A few months ago, I spoke with Rabbi Stern. It was after High Holy Days, which had been excruciating for me. I had been feeling disconnected from the community since March 2016, which wasn’t helped by the fact that I feel like I never had a place to celebrate the holidays. I have a therapist I see almost every week, but I felt that I needed more spiritual guidance.
I was sort of expecting Rabbi Stern to suggest going to services to be around community because putting myself out there would ease my feelings of isolation, which was the advice everyone I had talked to before had given me. In the best of weeks, I don’t attend Shabbat services. I’ve never believed that religion relies solely or even heavily on one attending services. For me, it’s much more important that you act on your religion, which is probably why I was drawn to Judaism. The large number of people at services also doesn’t really help, as I’ve noticed that I get more easily overwhelmed in those sorts of situations.
I was surprised when he instead suggested starting out by myself, slowly incorporating rituals and traditions that are meaningful to me. He didn’t think diving right back into the community would be helpful, especially since I was feeling burned out. He brought up the practice of hitbodedut, which is (as best as I can describe it) talking to God out loud.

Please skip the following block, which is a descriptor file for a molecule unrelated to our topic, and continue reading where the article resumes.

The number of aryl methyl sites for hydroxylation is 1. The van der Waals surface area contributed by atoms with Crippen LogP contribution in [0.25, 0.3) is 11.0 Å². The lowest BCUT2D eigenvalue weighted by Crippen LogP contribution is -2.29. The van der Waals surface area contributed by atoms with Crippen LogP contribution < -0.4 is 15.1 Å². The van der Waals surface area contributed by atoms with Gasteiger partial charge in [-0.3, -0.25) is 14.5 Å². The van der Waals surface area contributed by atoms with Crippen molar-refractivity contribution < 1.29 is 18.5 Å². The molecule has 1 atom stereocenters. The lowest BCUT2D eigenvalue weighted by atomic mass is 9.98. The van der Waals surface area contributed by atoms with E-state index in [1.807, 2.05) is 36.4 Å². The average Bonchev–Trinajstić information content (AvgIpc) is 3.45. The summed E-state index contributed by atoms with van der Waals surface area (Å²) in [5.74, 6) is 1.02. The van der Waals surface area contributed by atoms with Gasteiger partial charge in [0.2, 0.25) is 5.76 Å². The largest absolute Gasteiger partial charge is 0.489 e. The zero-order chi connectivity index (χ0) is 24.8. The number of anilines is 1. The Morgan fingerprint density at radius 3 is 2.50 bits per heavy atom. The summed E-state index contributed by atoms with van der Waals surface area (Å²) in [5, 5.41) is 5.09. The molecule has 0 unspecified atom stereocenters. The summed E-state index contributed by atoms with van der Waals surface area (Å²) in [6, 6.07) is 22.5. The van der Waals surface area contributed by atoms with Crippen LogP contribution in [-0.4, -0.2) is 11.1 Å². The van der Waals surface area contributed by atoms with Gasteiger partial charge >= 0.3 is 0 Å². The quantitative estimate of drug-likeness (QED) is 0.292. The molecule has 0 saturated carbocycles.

When I was much younger, right after my grandma died, I started doing just that. I would be alone in my room, crying for Grandma, and I would just start talking to God. I was angry that He took her away, frustrated that the family seemed to be breaking a part, and I felt like I had no one to turn to. I also just needed to talk to someone who wasn’t related to me and wasn’t a doctor. The “conversation” would last anywhere from five minutes to an hour and I always felt less burdened afterwards.
I tried to practice hitbodedut, but I felt dumb just talking out loud. The only time I was able to do it without reservation was back in November, when I was visiting Sachsenhausen, a concentration camp in Germany. When I sat down with Rabbi Stern last week, I told him how I felt weird just talking out loud to God and he suggested that maybe this blog and my goal to write and post every day was a quieter form of hitbodedut.
It’s just over three weeks into the new year and I’ve already shared several things that I normally wouldn’t, like details about my depression, being a sexual assault survivor, and my feelings about being in a mostly white Jewish community. So, I suppose maybe this is a form of prayer or at least a roundabout way of talking to God. It’s weird, but when Rabbi Stern said that, I felt much more motivated about this project and, most importantly, about being open and honest when I post. I’ve spent far too many years trying to keep up a facade, for fear of being rejected, but you know what?
I’m not afraid anymore.